It was a collaboration on a brand and a human level.

Sofia: Especially when we sat down and worked on the video together. The creative direction that was given by Tad at that point was very helpful to make an idea that we were working on that much more understandable for a wider audience, which is an audience that we engage with less. We don’t normally get to work with the people on the top and I think it was really interesting for me to have that because you realise that you are able to take more risks and what is the best way to do that. And I really love the results that we came up with.

Tad: Have you ever written an article about Malibu before?

I can’t say that I have, no.

Tad: And that’s the story. I mean, to be honest, it’s a brand that has been doing extremely well commercially. It’s growing globally, it’s insane. But it’s been, I would say, somewhat of a banal existence. It’s very clear on what it stands for, but it’s very curated, and it doesn’t really push the boundaries of how people see the brand. What I’ve learned at Nike is courage is always the best offence. Don’t look at what everybody else is doing. Just do what you think is right, and go with your gut. And this is a case where finally, you redo the roof on a house when it’s shining outside, and this was the opportunity. The brand is taking off, it’s accelerating at meteoric speeds, and I felt like giving the brand over to somebody. It was a great statement around the courage that we should have. There isn’t a lot of swagger around this brand. This was an opportunity to do [change] that. To be honest, there’s a reason you haven’t written about it before. It’s because we’ve never done a collab.

To be fair, handing your brand over to someone can be quite daunting. But with Aries you were in good hands considering it has been popping off on its collabs, especially this year.

Tad: Excuse my language but it was a ballbuster trying to get people to have the confidence to hand it over. Absolut, it’s just an engine, right? But for Malibu, it’s a completely different situation. Because it was so curated, we started working with Widen+Kennedy. Widen+Kennedy is doing some insane work for the brand. We’ve been pushing it, but it’s been a journey.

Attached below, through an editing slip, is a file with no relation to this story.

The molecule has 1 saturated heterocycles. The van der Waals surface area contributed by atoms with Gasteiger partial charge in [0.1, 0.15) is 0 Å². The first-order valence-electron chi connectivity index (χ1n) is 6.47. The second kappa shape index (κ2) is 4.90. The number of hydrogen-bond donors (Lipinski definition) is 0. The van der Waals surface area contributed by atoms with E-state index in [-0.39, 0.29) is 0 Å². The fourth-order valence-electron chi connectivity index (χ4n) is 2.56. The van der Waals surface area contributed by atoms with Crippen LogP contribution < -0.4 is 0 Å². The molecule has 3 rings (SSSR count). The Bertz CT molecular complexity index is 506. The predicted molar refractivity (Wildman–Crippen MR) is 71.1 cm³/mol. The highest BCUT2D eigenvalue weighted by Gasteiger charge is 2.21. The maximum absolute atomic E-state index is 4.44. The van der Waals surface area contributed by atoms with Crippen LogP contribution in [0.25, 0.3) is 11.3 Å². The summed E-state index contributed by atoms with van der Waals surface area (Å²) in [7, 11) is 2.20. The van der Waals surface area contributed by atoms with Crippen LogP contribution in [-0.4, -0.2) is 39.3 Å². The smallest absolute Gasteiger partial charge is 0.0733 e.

Sofia:  Well Tad comes from Nike, so he understands why smaller brands take on bigger collaborations. It isn’t just a financial thing. All of a sudden you are exposed to an audience that you normally can’t reach or it’s much harder to reach. To take collaborations on is the best way for a smaller brand to be noticed. It allows smaller brands this new platform that they normally can’t play on. That’s why we will take a collaboration on. When I started working in the skateboarding world, it was all about appropriating people’s logos, and working with Malibu was really fun because it has such a fun logo anyway. 

Tad: Just imagine a very curated and brand-managed brand like Malibu letting somebody fuck with a logo like that.

Sofia: The first issue with most collaborations is they’ll give you the logo and then would say “you can’t change it”. And really the fun is changing the logo, changing the colours. A lot of people do collaborations without realising that it’s more beneficial for the other brand to break the rules. Like Tad said, that is the time when you’re gonna get the most out of this, because I think that’s when people will really notice it.